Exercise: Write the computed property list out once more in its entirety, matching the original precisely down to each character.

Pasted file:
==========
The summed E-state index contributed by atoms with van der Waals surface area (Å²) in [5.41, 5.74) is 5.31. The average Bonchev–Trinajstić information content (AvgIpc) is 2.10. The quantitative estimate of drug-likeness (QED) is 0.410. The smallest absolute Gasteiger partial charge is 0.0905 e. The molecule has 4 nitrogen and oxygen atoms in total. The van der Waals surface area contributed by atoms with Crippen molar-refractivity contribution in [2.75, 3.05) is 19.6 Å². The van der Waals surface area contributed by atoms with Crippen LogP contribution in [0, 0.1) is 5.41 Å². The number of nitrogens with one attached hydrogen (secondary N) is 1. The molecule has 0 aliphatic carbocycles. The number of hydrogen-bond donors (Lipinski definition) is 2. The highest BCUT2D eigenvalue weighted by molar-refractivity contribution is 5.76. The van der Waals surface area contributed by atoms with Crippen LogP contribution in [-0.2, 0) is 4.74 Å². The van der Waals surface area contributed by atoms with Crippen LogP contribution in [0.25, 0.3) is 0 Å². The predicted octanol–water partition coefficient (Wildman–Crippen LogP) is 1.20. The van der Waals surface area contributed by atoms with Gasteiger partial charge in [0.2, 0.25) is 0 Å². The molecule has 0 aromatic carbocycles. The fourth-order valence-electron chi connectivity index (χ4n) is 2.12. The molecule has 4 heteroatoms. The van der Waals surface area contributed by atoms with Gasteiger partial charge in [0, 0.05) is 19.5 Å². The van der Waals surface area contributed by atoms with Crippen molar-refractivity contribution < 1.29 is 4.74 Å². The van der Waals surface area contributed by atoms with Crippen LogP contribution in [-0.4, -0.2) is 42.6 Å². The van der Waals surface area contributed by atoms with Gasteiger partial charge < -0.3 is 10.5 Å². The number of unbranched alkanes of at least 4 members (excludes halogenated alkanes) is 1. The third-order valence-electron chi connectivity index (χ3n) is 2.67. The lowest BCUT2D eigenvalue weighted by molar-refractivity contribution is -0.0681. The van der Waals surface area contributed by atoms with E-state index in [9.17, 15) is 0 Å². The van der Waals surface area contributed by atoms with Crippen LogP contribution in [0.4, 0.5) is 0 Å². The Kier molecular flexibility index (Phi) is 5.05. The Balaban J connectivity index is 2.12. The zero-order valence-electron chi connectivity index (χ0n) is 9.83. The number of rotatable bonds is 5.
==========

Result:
The summed E-state index contributed by atoms with van der Waals surface area (Å²) in [5.41, 5.74) is 5.31. The average Bonchev–Trinajstić information content (AvgIpc) is 2.10. The quantitative estimate of drug-likeness (QED) is 0.410. The smallest absolute Gasteiger partial charge is 0.0905 e. The molecule has 4 nitrogen and oxygen atoms in total. The van der Waals surface area contributed by atoms with Crippen molar-refractivity contribution in [2.75, 3.05) is 19.6 Å². The van der Waals surface area contributed by atoms with Crippen LogP contribution in [0, 0.1) is 5.41 Å². The number of nitrogens with one attached hydrogen (secondary N) is 1. The molecule has 0 aliphatic carbocycles. The number of hydrogen-bond donors (Lipinski definition) is 2. The highest BCUT2D eigenvalue weighted by molar-refractivity contribution is 5.76. The van der Waals surface area contributed by atoms with Crippen LogP contribution in [-0.2, 0) is 4.74 Å². The van der Waals surface area contributed by atoms with Crippen LogP contribution in [0.25, 0.3) is 0 Å². The predicted octanol–water partition coefficient (Wildman–Crippen LogP) is 1.20. The van der Waals surface area contributed by atoms with Gasteiger partial charge in [0.2, 0.25) is 0 Å². The molecule has 0 aromatic carbocycles. The fourth-order valence-electron chi connectivity index (χ4n) is 2.12. The molecule has 4 heteroatoms. The van der Waals surface area contributed by atoms with Gasteiger partial charge in [0, 0.05) is 19.5 Å². The van der Waals surface area contributed by atoms with Crippen molar-refractivity contribution < 1.29 is 4.74 Å². The van der Waals surface area contributed by atoms with Crippen LogP contribution in [-0.4, -0.2) is 42.6 Å². The van der Waals surface area contributed by atoms with Gasteiger partial charge < -0.3 is 10.5 Å². The number of unbranched alkanes of at least 4 members (excludes halogenated alkanes) is 1. The third-order valence-electron chi connectivity index (χ3n) is 2.67. The lowest BCUT2D eigenvalue weighted by molar-refractivity contribution is -0.0681. The van der Waals surface area contributed by atoms with E-state index in [9.17, 15) is 0 Å². The van der Waals surface area contributed by atoms with Crippen LogP contribution in [0.4, 0.5) is 0 Å². The Kier molecular flexibility index (Phi) is 5.05. The Balaban J connectivity index is 2.12. The zero-order valence-electron chi connectivity index (χ0n) is 9.83. The number of rotatable bonds is 5.